Following a notable decline in May, the number of people receiving regular employment insurance (EI) benefits in June increased by 0.9 per cent (or 4,500) to 512,300. The number of beneficiaries has, most recently, been trending downward. Compared with June 2012, the number of people receiving regular benefits declined 6.4 per cent.
Alberta, Quebec and Newfoundland and Labrador saw increases in the number of beneficiaries, while Manitoba, Saskatchewan and Prince Edward Island posted declines. There was little change in the other provinces.
The number of beneficiaries in Alberta increased by four per cent in June, offsetting the decline in the previous month. Edmonton experienced a 6.4 per cent increase and Calgary saw a 1.7 per cent increase. Overall, however, the number of beneficiaries in the two metropolitan areas has been stable since last summer.
After seven consecutive months of declines, the number of beneficiaries in Quebec rose 2.1 per cent in June. There were more people receiving benefits in all six metropolitan areas of the province, with the increases ranging from 1.2 per cent in Québec to 3.1 per cent in Saguenay. In Montréal, the number of beneficiaries rose 2.5 per cent to 56,200, following four months of little change.
In Newfoundland and Labrador, the number of people receiving benefits increased one per cent in June compared with May. In the metropolitan area of St. John's, the number of beneficiaries was little changed.
For the second month in a row, Manitoba had fewer beneficiaries in June. The province experienced a 2.5 per cent decline. In the metropolitan area of Winnipeg, the number of people receiving regular benefits fell one per cent from the previous month, marking the second consecutive monthly decline.
There were fewer beneficiaries in Saskatchewan, down 2.4 per cent in June and the second consecutive monthly decline for the province. In Saskatoon, the number of people receiving benefits fell 1.5 per cent, while there was little change in Regina.
The number of people receiving benefits in Prince Edward Island decreased by 1.9 per cent in June, following a notable decline the previous month and continuing a seven-month downward trend.
After a marked decline in May, the number of beneficiaries in Ontario was little changed in June. In the metropolitan area of Toronto, there were 59,400 people receiving benefits, little changed from the previous month and well below the levels recorded in the summer of 2012.
Of the 10 major occupation groups, three posted increases in the number of beneficiaries in June compared with May. Occupations unique to primary industry showed the largest increase, growing by five per cent. This was followed by natural and applied science occupations, which grew by 4.5 per cent. In both of these occupation groups, the increase in June occurred after two consecutive monthly declines. The number of beneficiaries rose by two per cent in trades, transport and equipment operation occupations. On the other hand, four occupation groups posted declines ranging from 1.2 per cent in business, finance and administrative occupations, to 2.8 per cent in health. The monthly decline in health occupations was the eighth in a row.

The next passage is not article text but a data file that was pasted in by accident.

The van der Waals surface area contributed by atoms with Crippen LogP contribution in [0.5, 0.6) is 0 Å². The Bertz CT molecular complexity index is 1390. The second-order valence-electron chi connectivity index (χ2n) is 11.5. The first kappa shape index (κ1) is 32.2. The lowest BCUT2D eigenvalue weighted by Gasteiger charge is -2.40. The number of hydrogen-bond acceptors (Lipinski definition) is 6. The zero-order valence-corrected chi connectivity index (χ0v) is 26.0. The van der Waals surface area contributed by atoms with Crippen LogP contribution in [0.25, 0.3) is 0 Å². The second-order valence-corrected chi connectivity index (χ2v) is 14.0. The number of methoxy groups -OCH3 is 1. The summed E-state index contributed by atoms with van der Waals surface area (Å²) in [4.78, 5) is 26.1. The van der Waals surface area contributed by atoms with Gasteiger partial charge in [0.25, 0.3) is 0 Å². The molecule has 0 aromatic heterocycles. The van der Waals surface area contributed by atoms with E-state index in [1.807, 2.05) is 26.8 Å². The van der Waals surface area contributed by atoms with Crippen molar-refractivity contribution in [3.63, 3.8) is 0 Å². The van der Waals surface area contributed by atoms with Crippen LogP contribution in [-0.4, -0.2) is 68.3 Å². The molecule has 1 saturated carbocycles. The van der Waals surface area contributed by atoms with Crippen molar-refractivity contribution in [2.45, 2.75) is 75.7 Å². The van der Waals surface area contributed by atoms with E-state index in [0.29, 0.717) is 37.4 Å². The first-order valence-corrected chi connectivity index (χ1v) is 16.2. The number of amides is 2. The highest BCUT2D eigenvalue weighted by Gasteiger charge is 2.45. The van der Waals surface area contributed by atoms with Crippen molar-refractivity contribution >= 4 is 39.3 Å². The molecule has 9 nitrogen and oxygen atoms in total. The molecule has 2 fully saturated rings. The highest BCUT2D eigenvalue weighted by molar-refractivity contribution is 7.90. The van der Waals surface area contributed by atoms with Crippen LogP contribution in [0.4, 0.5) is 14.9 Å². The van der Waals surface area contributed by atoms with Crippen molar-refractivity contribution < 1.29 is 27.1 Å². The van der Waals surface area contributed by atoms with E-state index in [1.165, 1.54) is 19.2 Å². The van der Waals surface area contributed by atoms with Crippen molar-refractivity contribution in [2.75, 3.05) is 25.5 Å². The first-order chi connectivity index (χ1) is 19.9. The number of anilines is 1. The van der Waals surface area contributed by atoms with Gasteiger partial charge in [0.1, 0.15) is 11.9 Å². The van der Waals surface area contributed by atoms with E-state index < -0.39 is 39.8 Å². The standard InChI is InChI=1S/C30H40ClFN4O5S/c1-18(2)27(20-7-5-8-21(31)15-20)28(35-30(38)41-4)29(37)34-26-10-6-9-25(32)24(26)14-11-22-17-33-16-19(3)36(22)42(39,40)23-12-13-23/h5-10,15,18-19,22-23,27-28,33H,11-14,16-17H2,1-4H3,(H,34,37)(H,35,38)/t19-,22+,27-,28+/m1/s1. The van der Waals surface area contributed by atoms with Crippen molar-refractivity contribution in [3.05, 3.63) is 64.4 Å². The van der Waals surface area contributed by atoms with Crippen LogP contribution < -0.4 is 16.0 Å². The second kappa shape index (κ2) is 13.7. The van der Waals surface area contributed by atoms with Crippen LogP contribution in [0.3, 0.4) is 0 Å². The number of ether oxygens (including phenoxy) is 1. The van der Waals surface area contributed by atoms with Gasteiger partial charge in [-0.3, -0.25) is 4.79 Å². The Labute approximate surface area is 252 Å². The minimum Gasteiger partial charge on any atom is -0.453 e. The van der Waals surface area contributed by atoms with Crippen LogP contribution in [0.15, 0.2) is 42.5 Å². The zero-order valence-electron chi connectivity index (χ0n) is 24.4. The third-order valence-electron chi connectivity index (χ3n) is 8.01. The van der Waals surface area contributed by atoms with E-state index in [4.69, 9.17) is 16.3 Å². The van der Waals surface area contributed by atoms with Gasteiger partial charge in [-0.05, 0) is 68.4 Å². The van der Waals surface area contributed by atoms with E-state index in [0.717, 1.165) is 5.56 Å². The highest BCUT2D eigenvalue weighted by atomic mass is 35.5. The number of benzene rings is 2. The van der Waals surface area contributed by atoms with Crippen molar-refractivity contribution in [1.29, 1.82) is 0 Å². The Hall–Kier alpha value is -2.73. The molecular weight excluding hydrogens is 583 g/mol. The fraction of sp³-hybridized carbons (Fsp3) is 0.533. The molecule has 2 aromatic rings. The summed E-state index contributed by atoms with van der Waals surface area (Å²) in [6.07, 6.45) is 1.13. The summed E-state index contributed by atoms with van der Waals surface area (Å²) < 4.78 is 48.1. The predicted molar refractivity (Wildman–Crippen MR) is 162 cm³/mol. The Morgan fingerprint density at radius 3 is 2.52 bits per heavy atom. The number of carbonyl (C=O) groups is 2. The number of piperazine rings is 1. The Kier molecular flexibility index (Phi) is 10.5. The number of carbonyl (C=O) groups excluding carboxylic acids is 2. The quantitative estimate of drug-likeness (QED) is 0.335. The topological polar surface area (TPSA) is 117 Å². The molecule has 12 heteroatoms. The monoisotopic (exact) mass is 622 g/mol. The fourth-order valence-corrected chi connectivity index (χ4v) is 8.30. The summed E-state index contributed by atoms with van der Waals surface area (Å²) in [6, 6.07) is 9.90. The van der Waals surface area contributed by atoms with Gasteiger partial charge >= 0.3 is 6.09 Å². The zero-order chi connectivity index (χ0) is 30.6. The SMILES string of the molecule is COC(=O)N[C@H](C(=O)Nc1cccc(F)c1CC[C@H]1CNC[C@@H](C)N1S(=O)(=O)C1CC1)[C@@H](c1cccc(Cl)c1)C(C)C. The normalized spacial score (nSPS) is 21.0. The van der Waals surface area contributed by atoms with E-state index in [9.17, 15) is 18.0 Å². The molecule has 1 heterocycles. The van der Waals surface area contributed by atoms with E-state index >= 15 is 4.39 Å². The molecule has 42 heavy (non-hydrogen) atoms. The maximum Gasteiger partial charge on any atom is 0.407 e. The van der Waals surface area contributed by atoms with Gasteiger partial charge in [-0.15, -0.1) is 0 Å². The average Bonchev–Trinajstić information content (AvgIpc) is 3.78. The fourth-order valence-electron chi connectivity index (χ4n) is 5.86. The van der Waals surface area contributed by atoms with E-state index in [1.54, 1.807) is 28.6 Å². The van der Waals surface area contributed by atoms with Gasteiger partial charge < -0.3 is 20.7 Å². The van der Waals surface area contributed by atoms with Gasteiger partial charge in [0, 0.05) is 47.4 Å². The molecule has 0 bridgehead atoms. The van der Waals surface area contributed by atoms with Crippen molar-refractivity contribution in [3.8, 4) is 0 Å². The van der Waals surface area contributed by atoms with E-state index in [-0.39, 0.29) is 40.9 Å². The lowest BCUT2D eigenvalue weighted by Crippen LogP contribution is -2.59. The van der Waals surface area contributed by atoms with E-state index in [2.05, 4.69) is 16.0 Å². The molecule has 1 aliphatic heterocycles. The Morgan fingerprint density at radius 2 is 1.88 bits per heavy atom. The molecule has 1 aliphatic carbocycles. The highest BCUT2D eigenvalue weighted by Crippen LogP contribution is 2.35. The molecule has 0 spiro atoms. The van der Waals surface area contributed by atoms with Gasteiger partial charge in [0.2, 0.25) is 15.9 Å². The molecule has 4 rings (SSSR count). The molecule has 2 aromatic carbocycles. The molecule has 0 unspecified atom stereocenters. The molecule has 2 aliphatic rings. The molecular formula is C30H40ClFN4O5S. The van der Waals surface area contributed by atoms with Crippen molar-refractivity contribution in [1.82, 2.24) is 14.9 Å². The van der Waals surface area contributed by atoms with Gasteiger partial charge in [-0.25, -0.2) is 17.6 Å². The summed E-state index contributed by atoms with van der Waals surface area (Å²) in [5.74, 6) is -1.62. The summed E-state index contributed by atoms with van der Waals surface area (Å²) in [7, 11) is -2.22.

In June, three occupation groups posted little change: management; sales and service as well as occupations in processing, manufacturing and utilities.
On a year-over-year basis, there were fewer beneficiaries in all but one occupation group. The declines ranged from 1.1 per cent in trades, transport and equipment operation occupations, to 19.4 per cent in social science, education, government service and religion. At the same time, the number of beneficiaries in natural and applied science occupations was up 8.2 per cent in June, the fourth consecutive month of year-over-year increases for this group.
In June, there were more beneficiaries among men of all age groups. The most notable increase occurred among those aged 15 to 24, which increased by 3.1 per cent. This was followed by men aged 25 to 54, which increased by1.9 per cent. Those 55 and over saw one per cent growth. At the same time, the number of women aged 15 to 24 receiving regular benefits was down one per cent, the fourth consecutive monthly decline. There was little change among women in the other age groups.
On a year-over-year basis, the number of female beneficiaries aged 15 to 24 decreased by 15.3 per cent and those aged 25 to 54 continued to experience the largest decline in the number of beneficiaries at 10.5 per cent. As for men 15 to 24 and those aged 25 to 54, the rate of decline was identical at 5.3 per cent.
At the same time, the number of women aged 55 and over receiving benefits fell by five per cent, while there was virtually no change for men in the same age group. Among all major demographic groups, men 55 and over have had the slowest year-over-year decline during the last few months.
The number of claims provides an indication of the number of people who could become beneficiaries.
Following a decline in May, the number of initial and renewal claims was little changed in June, at 227,100. However, claims were down 3.3 per cent compared with June 2012.Provincially, claims rose by 3.4 per cent in Prince Edward Island and 2.6 per cent in British Columbia. There were also increases of 1.9 per cent in Quebec and 1.1 per cent in New Brunswick. At the same time, claims fell for the second consecutive month in Manitoba, down 3.4 per cent in June. There was little or no change in the other provinces.
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